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The Tradition of Overambitious Public Works in Mexico

THE FIRST BOTANICAL GARDEN in the Americas was laid out in the Aztec Empire. According to Diego Duran, the Dominican Friar who authored The History of the Indies of New Spain, Emperor Montezuma the Elder got the idea from his brother Tlacael. Opened to the royal elite sometime during his reign (1440–1469), the garden in Oaxtepec—a town in what is today the state of Morelos in Mexico—included a man-made canal as well as beds of ornamental and medicinal plants brought from across the empire. Its beauty made an impression on the Spanish Conquistadors, including Hernán Cortés, who visited in 1521. “There were lodgings, arbors and refreshing gardens and an infinite number of different kinds of fruit trees, many herbs and scented flowers,” he wrote in his diary. “It certainly filled one with admiration to see the grandeur and exquisite beauty of this entire orchard.”

Some five hundred years after it was established, the Oaxtepec garden was turned into a public attraction of a different sort: in 1966, a water park was opened on its premises. The Oaxtepec aquatic resort included a massive Epcot-like geodesic dome, based on the patent system developed by R. Buckminster Fuller, under which over two thousand botanical species were displayed; an Olympic-size swimming pool with a sculptural diving platform; and hotel rooms for over fifteen hundred visitors. Constructed with funding from the Mexican Institute of Social Security (IMSS), it suggested a progressive vision of tourism and leisure, a place for workers to spend time with nature, in a pleasant subhumid climate. Former director of the resort Raúl Aispuro Rivas described Oaxtepec as “a triumph of the working class, built for their rest, recreation, and enjoyment. It was a complete success.”

At its peak, the Oaxtepec water resort attracted some 2 to 2.5 million visitors annually and was considered one of the largest aquatic resorts in Latin America. By the late nineties, however, parts of it were licensed to Parque Acuático Oaxtepec, a commercial venture whose inauguration in 1998 began a cycle of leasing, with some 134 hectares of the IMSS property given over to private companies. Meanwhile, much of the original construction was not properly maintained, leading to a drop in visitors. In 2016, after Parque Acuático Oaxtepec had itself gone bankrupt, twenty-seven of its hectares were leased, this time to the Six Flags Entertainment Corporation, which also agreed to pay the maintenance and repairing costs that the IMSS had accumulated over decades. The avant-garde resort made with the general population in mind fifty years earlier had turned, at least partly, into Six Flags “Hurricane Harbor.” In 2020, some of the original facilities in Oaxtepec were given a new lease on life, made into a provisional clinic for Covid-19 patients.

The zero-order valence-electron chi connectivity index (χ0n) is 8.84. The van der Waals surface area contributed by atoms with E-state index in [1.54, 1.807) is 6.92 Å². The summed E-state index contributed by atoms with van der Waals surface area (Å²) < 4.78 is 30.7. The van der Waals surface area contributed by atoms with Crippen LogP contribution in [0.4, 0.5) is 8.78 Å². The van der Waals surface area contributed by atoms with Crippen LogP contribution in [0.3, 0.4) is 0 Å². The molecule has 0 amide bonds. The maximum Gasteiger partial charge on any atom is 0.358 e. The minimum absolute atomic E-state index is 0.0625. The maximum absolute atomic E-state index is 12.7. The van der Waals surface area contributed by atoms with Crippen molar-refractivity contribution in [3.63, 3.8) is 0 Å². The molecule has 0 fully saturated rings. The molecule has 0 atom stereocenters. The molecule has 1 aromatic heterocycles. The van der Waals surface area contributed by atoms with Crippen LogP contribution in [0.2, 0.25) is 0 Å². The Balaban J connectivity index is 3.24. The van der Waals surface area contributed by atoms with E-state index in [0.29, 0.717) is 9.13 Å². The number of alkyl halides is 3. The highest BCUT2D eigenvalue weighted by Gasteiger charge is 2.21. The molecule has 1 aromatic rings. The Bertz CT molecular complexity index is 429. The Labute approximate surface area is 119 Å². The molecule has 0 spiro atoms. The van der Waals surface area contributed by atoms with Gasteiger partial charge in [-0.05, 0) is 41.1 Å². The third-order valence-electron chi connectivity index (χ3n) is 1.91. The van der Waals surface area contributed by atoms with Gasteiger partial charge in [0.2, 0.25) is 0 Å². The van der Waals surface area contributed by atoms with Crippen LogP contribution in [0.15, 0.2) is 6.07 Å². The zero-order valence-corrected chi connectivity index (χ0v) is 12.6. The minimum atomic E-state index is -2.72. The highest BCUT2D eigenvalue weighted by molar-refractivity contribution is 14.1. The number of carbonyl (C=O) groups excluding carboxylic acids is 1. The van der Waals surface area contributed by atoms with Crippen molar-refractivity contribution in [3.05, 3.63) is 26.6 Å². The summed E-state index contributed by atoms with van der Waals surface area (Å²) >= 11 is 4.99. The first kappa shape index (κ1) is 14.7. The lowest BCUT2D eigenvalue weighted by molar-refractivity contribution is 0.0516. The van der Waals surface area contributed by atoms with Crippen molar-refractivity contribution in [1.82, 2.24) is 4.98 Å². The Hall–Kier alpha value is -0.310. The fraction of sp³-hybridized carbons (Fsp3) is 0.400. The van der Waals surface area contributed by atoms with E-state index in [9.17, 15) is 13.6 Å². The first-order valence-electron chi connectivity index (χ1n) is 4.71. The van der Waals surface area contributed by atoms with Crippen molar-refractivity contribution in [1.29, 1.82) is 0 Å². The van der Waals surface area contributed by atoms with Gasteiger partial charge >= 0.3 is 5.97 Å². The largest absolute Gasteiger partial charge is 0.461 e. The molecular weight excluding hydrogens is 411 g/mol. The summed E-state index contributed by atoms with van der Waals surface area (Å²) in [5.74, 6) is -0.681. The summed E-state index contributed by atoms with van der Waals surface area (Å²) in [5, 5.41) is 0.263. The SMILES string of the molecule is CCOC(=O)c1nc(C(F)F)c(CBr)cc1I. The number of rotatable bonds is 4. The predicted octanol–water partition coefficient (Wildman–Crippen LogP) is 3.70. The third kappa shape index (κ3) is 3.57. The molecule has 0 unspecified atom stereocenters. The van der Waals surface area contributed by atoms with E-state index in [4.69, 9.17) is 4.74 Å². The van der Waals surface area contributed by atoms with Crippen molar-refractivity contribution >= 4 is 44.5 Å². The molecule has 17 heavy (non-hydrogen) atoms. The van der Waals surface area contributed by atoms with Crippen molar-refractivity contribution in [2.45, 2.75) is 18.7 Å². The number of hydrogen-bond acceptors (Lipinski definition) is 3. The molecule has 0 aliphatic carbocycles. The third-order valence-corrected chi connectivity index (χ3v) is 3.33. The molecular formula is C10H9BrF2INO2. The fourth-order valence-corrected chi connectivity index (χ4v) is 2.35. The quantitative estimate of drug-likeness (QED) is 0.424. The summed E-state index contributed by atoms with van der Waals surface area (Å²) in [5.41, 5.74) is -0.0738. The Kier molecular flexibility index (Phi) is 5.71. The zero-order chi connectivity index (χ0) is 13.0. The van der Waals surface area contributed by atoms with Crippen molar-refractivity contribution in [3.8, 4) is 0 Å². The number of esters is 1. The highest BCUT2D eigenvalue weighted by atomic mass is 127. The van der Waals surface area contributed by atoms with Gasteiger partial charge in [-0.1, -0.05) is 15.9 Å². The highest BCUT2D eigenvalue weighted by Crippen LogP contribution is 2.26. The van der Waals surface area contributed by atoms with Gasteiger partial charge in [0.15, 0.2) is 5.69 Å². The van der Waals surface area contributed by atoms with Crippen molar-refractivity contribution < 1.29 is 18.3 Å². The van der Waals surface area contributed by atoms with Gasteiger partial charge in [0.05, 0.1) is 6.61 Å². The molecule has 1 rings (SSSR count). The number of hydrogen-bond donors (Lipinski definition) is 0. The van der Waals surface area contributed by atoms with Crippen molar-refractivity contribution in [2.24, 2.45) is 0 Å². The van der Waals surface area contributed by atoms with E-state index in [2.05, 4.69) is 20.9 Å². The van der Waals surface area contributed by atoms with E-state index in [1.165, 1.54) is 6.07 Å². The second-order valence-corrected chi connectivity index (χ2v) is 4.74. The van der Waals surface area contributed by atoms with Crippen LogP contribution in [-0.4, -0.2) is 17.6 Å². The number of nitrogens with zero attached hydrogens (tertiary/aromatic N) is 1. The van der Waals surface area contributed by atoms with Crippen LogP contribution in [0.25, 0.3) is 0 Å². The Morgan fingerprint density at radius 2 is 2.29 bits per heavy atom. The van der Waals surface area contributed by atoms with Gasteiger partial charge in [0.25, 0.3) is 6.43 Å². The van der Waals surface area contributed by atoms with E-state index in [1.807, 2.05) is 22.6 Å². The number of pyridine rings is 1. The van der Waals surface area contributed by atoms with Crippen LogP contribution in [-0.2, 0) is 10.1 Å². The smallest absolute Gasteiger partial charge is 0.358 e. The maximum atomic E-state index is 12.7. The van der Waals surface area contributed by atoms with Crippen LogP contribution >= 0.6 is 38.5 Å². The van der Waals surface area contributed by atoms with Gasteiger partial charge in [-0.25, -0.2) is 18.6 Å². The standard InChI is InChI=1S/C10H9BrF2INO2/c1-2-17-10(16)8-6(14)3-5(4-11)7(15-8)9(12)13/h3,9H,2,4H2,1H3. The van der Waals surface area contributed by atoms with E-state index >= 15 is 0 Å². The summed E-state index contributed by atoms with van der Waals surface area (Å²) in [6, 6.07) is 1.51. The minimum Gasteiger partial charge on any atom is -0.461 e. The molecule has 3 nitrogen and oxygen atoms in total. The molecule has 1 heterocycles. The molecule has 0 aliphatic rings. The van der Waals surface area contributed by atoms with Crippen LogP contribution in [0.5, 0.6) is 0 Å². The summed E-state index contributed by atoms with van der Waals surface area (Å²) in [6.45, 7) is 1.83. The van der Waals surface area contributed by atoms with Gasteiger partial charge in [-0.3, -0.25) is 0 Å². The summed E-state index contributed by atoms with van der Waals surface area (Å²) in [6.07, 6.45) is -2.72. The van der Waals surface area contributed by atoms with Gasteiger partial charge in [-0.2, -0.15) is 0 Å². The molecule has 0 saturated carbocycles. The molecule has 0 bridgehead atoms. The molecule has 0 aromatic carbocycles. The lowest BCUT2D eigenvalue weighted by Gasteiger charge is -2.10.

The saga of Oaxtepec illustrates a recurring problem in Mexico: there are simply too many public works across the country for them to be administered properly. Most were commissioned by the IMSS, an institute set up by President Manuel Ávila Camacho in 1943, whose agenda was to promote the construction of hospitals and clinics, as well as housing units, sports facilities, and vacation resorts as part of an expansive notion of social welfare. The mid-century Mexican state followed through with zeal: according to Enrique X. de Anda Alanís’s book Arte y cultura junto a los hospitales, over ninety such public works across the country were commissioned during the administration of President Adolfo López Mateos (1958–1964) alone. And there’s undeniable splendor in some of them, especially those that rejected the sprawling suburb model of development then ascendant North America, opting instead for a mixed approach that combined housing, social services, and commerce. A good example is Unidad Independencia, an affordable housing complex in southern Mexico City, which includes apartments, independent houses, cinemas, stores, theaters, sporting facilities, and parks.

Yet by the 1980s, a large number of IMSS projects had fallen into various states of disrepair. There were two main reasons for this. At a fundamental level, the mid-century Mexican state launched into its public works program without the technological capacities—or skilled workforce—needed to construct the kind of modern projects that were envisioned. A classic symptom of underdevelopment, such overambitiousness also had an older local origin. Famously, the conquest had given rise to a rash of Tequitqui (the Nahuatl word for tributary) art, made by indigenous labor under the orders by clerics, who knew little about the woodworking or sculpting. Similarly, in modern Mexico, welders and carpenters were asked to replicate in their workshops or on-site the kind of craftsmanship that was being produced on a large scale inside factories in France. For instance, Mexico City’s striking new glass facades, such as the ones in the National University’s sixty-meter-tall Rectory Tower, were assembled by manual laborers with little prior experience. One of the Tower’s glass facades was clumsily oriented towards the south, making part of the building inhospitable.

Read entire article at The Baffler